Potentially Endangered Cicurina Spiders from the San Antonio Area

Cicurina spider
Cicurina spider. Photo by Dr. Jean K. Krejca, Zara Environmental LLC.
Funding from the Texas Department of Transportation (TxDOT) allowed staff of the NSRL and TTU’s Department of Biological Sciences to investigate the genetics and morphology of Cicurina cave spiders from Bexar and surrounding counties of Texas.  Those involved in the study included:  Robert J. Baker, former Horn Professor of Biological Sciences and former Director of the NSRL; James C. Cokendolpher, Assistant Curator of Invertebrate Zoology, NSRL; Julie A. Parlos, former Ph.D. student in Biological Sciences; Caleb D. Phillips, Assistant Professor of Biology and Curator of the Genetic Resources Collection, NSRL, as well as Stirling Robertson of TxDOT and Jean Krejca of Zara Environmental, LLC.

Bexar County is home to a diverse fauna of endemic species found in the karstic areas in and around the Edwards Aquifer region and associated springs.  The fauna of Bexar County are experiencing increased anthropogenic pressures resulting from suburban development and human expansion.  Among this fauna are troglobitic species of the genus Cicurina, several of which are already listed as endangered by the U.S. Fish and Wildlife Service.  Adult specimens rarely are observed, with most species only being recognized by differences in sexual reproductive anatomy of one or a few specimens. Immature specimens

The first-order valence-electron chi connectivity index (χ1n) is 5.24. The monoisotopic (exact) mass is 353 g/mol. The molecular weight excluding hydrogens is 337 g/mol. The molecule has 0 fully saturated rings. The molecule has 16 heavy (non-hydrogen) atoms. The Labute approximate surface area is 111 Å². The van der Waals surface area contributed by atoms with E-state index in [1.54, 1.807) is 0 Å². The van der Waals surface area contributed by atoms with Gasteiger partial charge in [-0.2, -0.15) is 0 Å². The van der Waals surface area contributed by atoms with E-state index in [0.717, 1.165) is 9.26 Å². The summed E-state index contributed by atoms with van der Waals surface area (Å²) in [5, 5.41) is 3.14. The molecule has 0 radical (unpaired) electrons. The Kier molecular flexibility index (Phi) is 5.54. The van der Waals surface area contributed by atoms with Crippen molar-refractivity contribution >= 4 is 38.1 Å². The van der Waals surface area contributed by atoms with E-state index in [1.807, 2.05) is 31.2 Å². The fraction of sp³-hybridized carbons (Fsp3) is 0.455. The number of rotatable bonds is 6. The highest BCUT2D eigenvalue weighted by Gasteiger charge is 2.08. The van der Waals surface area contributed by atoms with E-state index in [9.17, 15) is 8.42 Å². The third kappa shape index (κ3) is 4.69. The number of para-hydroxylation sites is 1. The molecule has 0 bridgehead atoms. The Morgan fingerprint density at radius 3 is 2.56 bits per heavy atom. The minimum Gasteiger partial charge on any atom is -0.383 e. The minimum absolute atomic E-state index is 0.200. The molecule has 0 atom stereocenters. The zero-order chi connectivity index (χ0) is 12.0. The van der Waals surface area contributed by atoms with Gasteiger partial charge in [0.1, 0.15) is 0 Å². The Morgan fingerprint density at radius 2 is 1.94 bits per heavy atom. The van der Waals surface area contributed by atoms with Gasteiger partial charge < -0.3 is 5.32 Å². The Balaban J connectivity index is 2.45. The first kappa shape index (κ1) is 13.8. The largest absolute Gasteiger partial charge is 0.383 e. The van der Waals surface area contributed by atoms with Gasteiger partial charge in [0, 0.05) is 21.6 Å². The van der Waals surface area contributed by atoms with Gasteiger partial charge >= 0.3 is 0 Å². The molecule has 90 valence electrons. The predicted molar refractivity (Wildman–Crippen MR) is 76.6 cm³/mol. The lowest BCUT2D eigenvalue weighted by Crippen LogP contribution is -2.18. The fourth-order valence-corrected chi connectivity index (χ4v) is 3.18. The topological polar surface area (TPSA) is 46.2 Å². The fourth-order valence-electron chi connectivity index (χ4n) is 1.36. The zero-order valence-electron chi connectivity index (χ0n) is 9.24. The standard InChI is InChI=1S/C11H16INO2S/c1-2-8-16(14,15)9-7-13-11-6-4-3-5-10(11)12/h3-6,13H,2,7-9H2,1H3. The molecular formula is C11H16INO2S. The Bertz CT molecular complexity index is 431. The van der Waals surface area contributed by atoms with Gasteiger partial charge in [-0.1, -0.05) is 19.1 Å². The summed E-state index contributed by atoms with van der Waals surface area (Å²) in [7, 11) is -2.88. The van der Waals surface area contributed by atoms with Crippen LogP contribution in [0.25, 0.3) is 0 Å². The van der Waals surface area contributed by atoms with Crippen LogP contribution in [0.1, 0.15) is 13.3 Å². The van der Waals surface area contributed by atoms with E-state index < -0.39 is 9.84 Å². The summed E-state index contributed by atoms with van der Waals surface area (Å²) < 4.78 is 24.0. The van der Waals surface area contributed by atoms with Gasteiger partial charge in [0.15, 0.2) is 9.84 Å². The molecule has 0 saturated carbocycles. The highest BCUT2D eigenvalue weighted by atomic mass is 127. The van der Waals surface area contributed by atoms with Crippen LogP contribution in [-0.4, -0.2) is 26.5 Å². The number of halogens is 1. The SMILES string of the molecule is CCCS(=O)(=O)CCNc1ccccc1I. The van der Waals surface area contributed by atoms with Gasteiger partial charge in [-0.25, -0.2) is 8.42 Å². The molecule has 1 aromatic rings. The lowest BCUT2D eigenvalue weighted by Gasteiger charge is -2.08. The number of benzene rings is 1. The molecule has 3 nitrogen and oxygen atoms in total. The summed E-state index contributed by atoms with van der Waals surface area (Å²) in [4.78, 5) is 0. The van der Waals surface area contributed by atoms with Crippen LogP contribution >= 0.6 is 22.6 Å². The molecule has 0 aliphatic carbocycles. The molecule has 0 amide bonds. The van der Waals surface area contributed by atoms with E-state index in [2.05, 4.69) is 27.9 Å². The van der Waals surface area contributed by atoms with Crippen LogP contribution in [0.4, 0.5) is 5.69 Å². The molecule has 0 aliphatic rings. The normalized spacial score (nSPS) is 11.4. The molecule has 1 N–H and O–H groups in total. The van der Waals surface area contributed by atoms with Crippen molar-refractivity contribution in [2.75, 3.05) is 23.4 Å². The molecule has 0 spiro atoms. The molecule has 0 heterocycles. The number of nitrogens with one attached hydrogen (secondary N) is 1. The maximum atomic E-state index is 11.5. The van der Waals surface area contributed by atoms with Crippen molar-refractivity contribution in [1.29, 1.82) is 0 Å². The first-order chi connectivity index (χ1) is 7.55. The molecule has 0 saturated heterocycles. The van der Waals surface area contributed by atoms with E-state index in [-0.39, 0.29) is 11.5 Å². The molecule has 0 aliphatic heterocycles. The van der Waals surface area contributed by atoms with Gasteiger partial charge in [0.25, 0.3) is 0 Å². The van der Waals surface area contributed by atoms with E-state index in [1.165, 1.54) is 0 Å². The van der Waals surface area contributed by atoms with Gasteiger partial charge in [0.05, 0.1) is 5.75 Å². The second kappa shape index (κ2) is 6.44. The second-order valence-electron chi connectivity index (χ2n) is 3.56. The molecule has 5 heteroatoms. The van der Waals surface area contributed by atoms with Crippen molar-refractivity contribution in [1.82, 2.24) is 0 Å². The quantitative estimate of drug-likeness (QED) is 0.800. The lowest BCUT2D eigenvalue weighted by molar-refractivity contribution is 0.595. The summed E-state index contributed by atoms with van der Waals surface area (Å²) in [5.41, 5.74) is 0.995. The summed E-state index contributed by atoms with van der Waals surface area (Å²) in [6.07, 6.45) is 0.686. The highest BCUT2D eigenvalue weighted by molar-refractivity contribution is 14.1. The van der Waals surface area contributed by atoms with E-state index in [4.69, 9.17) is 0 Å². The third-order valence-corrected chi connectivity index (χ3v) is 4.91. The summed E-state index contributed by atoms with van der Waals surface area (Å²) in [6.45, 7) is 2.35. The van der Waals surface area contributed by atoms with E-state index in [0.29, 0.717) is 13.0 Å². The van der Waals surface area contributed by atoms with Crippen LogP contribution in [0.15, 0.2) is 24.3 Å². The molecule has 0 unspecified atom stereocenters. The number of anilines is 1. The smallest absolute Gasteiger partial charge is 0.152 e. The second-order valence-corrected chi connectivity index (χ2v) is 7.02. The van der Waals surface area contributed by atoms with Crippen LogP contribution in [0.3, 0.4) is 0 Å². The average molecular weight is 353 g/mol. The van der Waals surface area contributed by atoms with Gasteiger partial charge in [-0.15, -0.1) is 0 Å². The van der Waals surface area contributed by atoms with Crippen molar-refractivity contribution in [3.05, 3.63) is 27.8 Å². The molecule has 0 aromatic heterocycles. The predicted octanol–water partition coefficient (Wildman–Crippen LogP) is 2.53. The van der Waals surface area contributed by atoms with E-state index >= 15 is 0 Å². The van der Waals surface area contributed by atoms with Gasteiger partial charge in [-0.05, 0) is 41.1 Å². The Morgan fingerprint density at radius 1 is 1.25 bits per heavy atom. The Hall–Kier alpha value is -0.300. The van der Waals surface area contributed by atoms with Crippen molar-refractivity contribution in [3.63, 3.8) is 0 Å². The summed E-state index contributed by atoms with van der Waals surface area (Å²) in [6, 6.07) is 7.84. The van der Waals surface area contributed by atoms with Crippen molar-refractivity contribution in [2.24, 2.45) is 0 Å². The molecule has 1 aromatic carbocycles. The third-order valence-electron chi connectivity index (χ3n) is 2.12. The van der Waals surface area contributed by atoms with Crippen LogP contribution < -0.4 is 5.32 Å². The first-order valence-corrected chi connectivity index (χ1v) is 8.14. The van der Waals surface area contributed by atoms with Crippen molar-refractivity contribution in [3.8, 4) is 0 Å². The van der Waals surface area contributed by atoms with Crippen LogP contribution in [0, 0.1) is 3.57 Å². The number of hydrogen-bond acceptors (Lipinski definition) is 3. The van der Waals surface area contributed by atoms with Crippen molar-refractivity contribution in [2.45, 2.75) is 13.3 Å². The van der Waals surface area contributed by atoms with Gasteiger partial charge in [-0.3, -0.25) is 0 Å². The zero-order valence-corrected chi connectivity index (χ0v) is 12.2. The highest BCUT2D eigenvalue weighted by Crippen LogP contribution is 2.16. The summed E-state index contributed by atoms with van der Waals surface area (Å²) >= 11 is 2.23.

spider genitalia
Genitalia of a female Cicurina spider
are more commonly observed, but still require extensive field work to observe or collect.  By using morphologically identified adult specimens and genetics of immature specimens, distributions of phylogenetic clades across the karst faunal regions of Bexar County were characterized.  The development of this paired morphologic and genetic database will serve to improve the identification of species from immature specimens, which are most commonly obtained during suburban excavation projects.

Two manuscripts are in preparation on 1) the genetic boundaries of the species, and 2) macroscopic (combined focus-stacked) photography of the reproductive organs that are used in the taxonomy of this group of spiders.